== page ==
Not long after, I quit working at the magazine. Staying in the office until late at night and early into the morning to meet deadlines was thrilling in college but it wasn’t conducive to the adult life I wanted to live. I quit looking for jobs at newspapers, which were all laying off their writers any way, and took a part-time office job instead.
And I started freelancing and writing a novel. I guess I was at least smart enough to know either/or are rarely the only options and that if I wanted a both/and kind of life I could make it for myself. And that being a mother and a wife were fulfilling, but they wouldn’t be enough. I still needed something to call my own.
Twelve years later, I still haven’t accepted any full-time work, even though several of my freelance clients have offered. I just haven’t found anything else that’s as fulfilling and challenging and rewarding as the life I’ve created for myself.
I have three kids, and I’m still happily married. My kids are all in school now and need me less, so the balance of kids vs. work is shifting toward the latter. But I can take a day off if I want to and volunteer in classrooms and snuggle sick kids when needed. That brings me a lot of joy and gives my family the flexibility to do things we love, like travel.
I look back now, and I’m grateful for the past decade with my kids. I’m very aware that not every parent gets the opportunity or choices I’ve had. As hard as some of those years were, as much as I despaired at times that I would ever be a whole person again, I can appreciate what a gift they were.
My kids have shaped me as much as I’ve shaped them, if not more. I’ve learned patience. I’ve learned to listen better to others and to listen to and use my own voice. I’ve learned resilience and perseverance.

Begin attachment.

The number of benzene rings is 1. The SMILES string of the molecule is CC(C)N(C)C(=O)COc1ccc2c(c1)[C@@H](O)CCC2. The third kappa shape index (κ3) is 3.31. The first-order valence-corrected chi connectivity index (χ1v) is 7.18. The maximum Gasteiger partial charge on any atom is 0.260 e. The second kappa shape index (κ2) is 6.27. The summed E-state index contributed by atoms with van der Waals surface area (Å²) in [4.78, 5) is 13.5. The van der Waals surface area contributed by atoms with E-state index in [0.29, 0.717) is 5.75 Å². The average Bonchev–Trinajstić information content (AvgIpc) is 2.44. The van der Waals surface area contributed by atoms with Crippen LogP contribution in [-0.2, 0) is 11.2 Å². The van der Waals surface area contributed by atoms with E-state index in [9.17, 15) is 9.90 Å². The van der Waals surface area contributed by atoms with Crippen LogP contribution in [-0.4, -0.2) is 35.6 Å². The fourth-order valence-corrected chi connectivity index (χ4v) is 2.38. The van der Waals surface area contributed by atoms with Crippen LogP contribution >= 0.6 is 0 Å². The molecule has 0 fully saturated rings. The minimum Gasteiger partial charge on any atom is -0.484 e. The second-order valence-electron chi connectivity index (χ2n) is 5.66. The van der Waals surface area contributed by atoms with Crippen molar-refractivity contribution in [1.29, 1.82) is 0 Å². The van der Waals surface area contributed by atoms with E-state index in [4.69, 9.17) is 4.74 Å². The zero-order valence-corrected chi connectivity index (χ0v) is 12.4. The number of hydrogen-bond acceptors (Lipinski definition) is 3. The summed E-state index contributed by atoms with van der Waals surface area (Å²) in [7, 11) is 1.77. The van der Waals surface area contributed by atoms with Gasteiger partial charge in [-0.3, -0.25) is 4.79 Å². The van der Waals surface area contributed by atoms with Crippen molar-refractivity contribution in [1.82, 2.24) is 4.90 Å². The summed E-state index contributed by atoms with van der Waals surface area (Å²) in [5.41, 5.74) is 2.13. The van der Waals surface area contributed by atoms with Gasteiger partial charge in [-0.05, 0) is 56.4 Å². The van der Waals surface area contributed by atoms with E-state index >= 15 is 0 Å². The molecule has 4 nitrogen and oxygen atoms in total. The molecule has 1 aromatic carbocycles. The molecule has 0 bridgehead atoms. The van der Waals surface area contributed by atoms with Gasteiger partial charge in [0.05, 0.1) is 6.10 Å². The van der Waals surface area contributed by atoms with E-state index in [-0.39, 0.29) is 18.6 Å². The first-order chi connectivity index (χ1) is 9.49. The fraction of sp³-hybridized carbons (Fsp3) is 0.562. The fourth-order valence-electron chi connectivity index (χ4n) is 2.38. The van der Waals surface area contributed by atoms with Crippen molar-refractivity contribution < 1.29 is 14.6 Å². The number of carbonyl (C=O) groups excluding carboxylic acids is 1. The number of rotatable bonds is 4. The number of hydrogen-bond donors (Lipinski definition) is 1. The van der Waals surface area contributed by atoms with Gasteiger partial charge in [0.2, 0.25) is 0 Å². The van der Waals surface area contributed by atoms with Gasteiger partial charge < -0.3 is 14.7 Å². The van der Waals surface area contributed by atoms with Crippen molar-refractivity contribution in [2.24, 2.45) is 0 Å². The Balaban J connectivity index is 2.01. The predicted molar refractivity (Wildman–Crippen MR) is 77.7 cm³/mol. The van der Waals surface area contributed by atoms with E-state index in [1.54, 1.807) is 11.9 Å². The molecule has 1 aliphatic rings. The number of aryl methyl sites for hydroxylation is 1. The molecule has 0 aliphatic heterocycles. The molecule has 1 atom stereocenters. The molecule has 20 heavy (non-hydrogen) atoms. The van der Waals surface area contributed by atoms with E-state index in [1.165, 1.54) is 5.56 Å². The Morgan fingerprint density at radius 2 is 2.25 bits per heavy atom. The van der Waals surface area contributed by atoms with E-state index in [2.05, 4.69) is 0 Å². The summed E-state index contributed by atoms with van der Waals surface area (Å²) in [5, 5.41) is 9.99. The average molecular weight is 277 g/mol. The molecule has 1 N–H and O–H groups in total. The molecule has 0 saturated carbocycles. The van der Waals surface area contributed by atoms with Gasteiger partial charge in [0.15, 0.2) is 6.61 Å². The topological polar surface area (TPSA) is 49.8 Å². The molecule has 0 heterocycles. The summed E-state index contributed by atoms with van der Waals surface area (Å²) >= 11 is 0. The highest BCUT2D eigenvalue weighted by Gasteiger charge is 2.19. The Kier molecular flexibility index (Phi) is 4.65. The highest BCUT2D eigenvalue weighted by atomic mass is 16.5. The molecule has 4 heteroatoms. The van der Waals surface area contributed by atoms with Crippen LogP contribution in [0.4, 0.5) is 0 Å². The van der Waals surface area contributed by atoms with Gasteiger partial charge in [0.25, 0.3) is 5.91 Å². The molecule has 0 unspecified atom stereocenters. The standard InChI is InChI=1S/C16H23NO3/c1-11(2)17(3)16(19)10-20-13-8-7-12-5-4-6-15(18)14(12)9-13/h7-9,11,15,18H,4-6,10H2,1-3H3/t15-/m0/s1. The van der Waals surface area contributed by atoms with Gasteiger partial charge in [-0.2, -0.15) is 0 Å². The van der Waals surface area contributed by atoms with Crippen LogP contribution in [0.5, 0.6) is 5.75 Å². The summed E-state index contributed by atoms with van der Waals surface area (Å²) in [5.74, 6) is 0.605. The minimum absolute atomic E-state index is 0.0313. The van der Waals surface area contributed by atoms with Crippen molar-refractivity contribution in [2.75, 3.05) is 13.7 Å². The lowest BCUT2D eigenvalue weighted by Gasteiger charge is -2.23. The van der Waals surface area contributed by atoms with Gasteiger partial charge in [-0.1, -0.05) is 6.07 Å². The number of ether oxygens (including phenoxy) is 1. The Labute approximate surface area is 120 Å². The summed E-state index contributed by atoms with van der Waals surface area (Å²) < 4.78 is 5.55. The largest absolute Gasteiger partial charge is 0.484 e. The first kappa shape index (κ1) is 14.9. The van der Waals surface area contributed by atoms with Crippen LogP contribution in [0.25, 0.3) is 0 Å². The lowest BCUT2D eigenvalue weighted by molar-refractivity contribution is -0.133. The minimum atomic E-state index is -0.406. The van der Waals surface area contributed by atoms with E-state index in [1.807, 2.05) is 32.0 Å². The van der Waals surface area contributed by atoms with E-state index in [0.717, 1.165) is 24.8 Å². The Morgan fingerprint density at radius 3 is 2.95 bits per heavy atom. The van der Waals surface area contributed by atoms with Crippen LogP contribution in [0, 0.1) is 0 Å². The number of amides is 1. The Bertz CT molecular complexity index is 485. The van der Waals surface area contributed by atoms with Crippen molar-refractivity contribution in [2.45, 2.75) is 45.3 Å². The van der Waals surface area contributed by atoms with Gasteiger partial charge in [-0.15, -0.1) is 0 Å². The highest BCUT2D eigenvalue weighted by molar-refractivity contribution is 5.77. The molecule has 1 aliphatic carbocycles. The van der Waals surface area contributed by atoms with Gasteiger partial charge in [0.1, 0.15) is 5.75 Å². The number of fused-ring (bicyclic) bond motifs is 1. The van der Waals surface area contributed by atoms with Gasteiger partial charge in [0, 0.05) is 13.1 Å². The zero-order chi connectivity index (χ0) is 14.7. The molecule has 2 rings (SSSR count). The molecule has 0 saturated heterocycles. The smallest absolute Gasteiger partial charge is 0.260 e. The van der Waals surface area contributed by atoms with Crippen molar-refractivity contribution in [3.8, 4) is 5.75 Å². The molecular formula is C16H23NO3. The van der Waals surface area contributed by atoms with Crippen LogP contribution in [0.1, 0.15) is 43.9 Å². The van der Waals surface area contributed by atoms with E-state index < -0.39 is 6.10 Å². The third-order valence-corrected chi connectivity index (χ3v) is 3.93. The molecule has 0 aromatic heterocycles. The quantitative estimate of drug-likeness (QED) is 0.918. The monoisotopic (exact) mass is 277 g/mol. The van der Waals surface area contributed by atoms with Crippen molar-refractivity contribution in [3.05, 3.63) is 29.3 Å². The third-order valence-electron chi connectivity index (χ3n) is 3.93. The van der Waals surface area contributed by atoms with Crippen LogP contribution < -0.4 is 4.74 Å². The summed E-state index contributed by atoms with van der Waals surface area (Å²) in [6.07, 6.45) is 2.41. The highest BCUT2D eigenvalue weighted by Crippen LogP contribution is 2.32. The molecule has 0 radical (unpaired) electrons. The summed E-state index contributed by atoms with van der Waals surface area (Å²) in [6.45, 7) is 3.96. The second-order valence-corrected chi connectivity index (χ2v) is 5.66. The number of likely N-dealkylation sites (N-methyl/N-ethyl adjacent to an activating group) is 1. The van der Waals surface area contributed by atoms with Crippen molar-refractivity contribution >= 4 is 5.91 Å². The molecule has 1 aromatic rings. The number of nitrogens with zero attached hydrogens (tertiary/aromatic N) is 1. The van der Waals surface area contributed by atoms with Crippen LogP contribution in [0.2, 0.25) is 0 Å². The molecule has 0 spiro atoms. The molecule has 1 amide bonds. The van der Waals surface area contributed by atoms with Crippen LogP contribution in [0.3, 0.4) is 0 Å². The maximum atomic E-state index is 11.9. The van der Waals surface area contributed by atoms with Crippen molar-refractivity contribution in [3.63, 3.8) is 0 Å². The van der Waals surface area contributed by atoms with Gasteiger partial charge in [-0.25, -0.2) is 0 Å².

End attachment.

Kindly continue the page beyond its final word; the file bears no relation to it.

I’m sure I could have learned all of those things in a newspaper room or an office too. If I’d taken that route twelve years ago, when the world was my oyster, I might also have a flush retirement fund by now, a bigger office, a larger bank account, more respect. And I might not find myself standing in a checkout line staring at the amazing women who’ve accomplished so much, a part of me still wondering if I made the right choices.
If even one of those women I interviewed had said, “Yes, you can do it. I’m doing it. Here’s how,” maybe my life would be different. Or maybe not. Either way, I think we’re all better off for having more of those kinds of conversations.
Women, and men, face a thousand career, family, and life choices, each one a branch that can take us into entirely different versions of our lives. Some choices might land us on the cover of a magazine or change the world. Some choices might just bring us closer to a truer version of ourselves and make our own corner of the world better.
I don’t know if I made the ‘right’ choices in my 20s. I’m not sure there even is such a thing. I’m in my 40s now. I hope to have plenty more chances to make new choices in the future — for my dreams, for my family, for the world, for myself.
Christa Hogan is a creative fiction and non-fiction writer and veteran freelancer. She also teaches mindfulness meditation. You can find her on Twitter @christachogan and on the newly launched Creative Mercies community Facebook page, where she teaches creatives how to build more productive, sustainable and resilient creative lives.